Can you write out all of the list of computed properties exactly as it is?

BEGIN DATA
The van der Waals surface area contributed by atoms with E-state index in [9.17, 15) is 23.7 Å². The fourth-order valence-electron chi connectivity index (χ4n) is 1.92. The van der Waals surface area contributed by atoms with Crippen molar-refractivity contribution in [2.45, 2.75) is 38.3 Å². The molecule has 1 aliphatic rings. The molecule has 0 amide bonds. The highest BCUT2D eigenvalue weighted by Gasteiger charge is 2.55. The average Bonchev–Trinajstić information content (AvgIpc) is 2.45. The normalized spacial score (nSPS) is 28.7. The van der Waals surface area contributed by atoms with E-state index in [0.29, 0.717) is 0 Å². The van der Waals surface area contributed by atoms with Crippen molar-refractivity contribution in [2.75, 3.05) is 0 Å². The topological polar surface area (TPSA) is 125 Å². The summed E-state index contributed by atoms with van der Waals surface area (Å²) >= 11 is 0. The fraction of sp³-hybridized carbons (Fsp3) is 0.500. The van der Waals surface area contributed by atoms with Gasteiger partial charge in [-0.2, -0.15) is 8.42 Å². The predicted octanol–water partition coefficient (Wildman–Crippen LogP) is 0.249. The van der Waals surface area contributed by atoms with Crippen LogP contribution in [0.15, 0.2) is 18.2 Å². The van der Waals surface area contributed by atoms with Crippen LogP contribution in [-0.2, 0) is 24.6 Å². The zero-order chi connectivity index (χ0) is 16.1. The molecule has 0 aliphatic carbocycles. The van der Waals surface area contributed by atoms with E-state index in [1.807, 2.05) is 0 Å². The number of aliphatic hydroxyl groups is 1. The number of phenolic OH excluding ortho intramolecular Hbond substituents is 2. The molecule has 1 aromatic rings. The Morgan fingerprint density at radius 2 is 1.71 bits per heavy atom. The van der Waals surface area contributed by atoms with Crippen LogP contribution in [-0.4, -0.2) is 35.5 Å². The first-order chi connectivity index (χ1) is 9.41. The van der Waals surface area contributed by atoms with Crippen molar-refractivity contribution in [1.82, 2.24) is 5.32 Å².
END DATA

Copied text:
The van der Waals surface area contributed by atoms with E-state index in [9.17, 15) is 23.7 Å². The fourth-order valence-electron chi connectivity index (χ4n) is 1.92. The van der Waals surface area contributed by atoms with Crippen molar-refractivity contribution in [2.45, 2.75) is 38.3 Å². The molecule has 1 aliphatic rings. The molecule has 0 amide bonds. The highest BCUT2D eigenvalue weighted by Gasteiger charge is 2.55. The average Bonchev–Trinajstić information content (AvgIpc) is 2.45. The normalized spacial score (nSPS) is 28.7. The van der Waals surface area contributed by atoms with E-state index in [0.29, 0.717) is 0 Å². The van der Waals surface area contributed by atoms with Crippen molar-refractivity contribution in [2.75, 3.05) is 0 Å². The topological polar surface area (TPSA) is 125 Å². The summed E-state index contributed by atoms with van der Waals surface area (Å²) >= 11 is 0. The fraction of sp³-hybridized carbons (Fsp3) is 0.500. The van der Waals surface area contributed by atoms with Gasteiger partial charge in [-0.2, -0.15) is 8.42 Å². The predicted octanol–water partition coefficient (Wildman–Crippen LogP) is 0.249. The van der Waals surface area contributed by atoms with Crippen LogP contribution in [0.15, 0.2) is 18.2 Å². The van der Waals surface area contributed by atoms with Crippen LogP contribution in [-0.2, 0) is 24.6 Å². The zero-order chi connectivity index (χ0) is 16.1. The molecule has 0 aliphatic carbocycles. The van der Waals surface area contributed by atoms with E-state index in [1.807, 2.05) is 0 Å². The number of aliphatic hydroxyl groups is 1. The number of phenolic OH excluding ortho intramolecular Hbond substituents is 2. The molecule has 1 aromatic rings. The Morgan fingerprint density at radius 2 is 1.71 bits per heavy atom. The van der Waals surface area contributed by atoms with Crippen LogP contribution in [-0.4, -0.2) is 35.5 Å². The first-order chi connectivity index (χ1) is 9.41. The van der Waals surface area contributed by atoms with Crippen molar-refractivity contribution in [1.82, 2.24) is 5.32 Å².